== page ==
The theme of all these articles is that we - the little people - had become vulgar consumerists with too much money for our own good and would benefit from a little make-do-and-mend. Saying 'this bad thing is actually good' is bread and butter for op-ed writers. Even so, it was a stupidly callous line to take on the eve of the biggest financial downturn since the Great Depression. As I said in The Spirit Level Delusion: 'When the full impact of the recession hit home a few months later, these columnists had the good sense to shut up about unemployment cleansing the soul for fear of being lynched by their readers.'

Thereafter, journalists began agonising over every 0.1 per cent of GDP growth and lamenting the government's failure to get the economy moving at full throttle. This is how the cycle works - when the economy is bust, we are too poor, and when the economy is booming, we are too rich. We will only know for sure that the economy is back on its feet when Monbiot is calling for another recession.

Sunday 8 October 2017

Deliberately giving someone HIV downgraded to a misdemeanor in California

It's a common refrain among those who want liberalisation of the drug laws to say that drug use is a public health issue, not a criminal issue. Here's Shirley Cramer of the Royal Society for Public Health, for example...

"The time has come for a new approach, where we recognise that drug use is a health issue, not a criminal justice issue, and that those who misuse drugs are in need of treatment and support – not criminals in need of punishment.”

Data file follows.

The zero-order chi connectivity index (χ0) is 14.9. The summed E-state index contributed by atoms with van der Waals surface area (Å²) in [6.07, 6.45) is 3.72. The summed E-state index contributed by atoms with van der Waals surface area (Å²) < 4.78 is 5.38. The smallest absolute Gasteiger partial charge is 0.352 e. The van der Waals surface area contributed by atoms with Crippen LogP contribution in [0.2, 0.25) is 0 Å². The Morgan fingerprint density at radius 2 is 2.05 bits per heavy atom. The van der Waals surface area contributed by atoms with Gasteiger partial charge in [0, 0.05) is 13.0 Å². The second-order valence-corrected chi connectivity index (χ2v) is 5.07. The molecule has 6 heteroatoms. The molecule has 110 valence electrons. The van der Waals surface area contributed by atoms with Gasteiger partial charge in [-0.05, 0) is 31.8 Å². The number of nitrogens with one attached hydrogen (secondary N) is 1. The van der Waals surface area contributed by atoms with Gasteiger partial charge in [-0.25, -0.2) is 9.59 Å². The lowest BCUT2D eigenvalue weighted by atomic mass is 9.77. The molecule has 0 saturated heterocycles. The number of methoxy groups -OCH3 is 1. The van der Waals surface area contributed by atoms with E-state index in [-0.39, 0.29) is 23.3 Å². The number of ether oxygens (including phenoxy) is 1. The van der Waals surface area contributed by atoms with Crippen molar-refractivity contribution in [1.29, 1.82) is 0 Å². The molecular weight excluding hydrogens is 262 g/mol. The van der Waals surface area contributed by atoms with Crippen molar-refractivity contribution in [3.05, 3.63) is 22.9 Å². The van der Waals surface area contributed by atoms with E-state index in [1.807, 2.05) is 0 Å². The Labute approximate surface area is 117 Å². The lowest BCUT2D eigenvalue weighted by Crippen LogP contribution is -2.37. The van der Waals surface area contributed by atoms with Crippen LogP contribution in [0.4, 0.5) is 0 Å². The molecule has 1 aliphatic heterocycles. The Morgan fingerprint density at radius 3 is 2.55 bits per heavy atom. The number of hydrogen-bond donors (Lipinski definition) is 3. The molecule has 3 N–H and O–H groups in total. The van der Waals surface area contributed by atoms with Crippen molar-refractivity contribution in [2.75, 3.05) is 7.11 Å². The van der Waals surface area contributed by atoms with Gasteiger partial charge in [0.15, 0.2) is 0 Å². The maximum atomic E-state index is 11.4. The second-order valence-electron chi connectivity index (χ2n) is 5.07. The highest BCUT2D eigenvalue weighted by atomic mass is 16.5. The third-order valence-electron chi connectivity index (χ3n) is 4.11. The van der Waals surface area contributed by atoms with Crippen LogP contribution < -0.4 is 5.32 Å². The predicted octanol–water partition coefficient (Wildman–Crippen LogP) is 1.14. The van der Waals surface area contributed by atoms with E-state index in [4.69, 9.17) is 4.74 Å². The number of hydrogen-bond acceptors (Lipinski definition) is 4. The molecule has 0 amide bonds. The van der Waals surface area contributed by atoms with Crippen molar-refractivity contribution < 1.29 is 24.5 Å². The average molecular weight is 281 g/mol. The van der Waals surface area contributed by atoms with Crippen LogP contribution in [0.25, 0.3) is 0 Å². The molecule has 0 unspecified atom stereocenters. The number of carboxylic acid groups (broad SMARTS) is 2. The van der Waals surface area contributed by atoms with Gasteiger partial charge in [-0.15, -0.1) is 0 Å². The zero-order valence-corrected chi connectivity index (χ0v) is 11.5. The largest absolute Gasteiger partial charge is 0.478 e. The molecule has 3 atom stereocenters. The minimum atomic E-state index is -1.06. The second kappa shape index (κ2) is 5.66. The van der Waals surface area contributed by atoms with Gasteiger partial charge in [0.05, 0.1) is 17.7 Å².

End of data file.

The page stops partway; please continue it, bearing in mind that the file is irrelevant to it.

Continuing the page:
I don't really agree with this. Drug use can be a health issue but the vast majority of people who take drugs do not harm their health and do not become addicted. As far as I'm concerned, drug use is an issue of personal liberty. It would be better if governments viewed it as a health issue rather than a criminal one because they would then decriminalise or legalise drugs, but I don't think drugs are a health issue per se and they are certainly not a 'public health' issue.

The term 'public health' has been greatly distorted in the last 30 years and is now applied to any issue that can affect the health of more than one person. If defined properly, however, it refers to health risks which require collective action to safeguard individuals. People can be exposed to contagious diseases without their knowledge or consent. They can be exposed to industrial pollution without their consent. That is what makes them public health issues.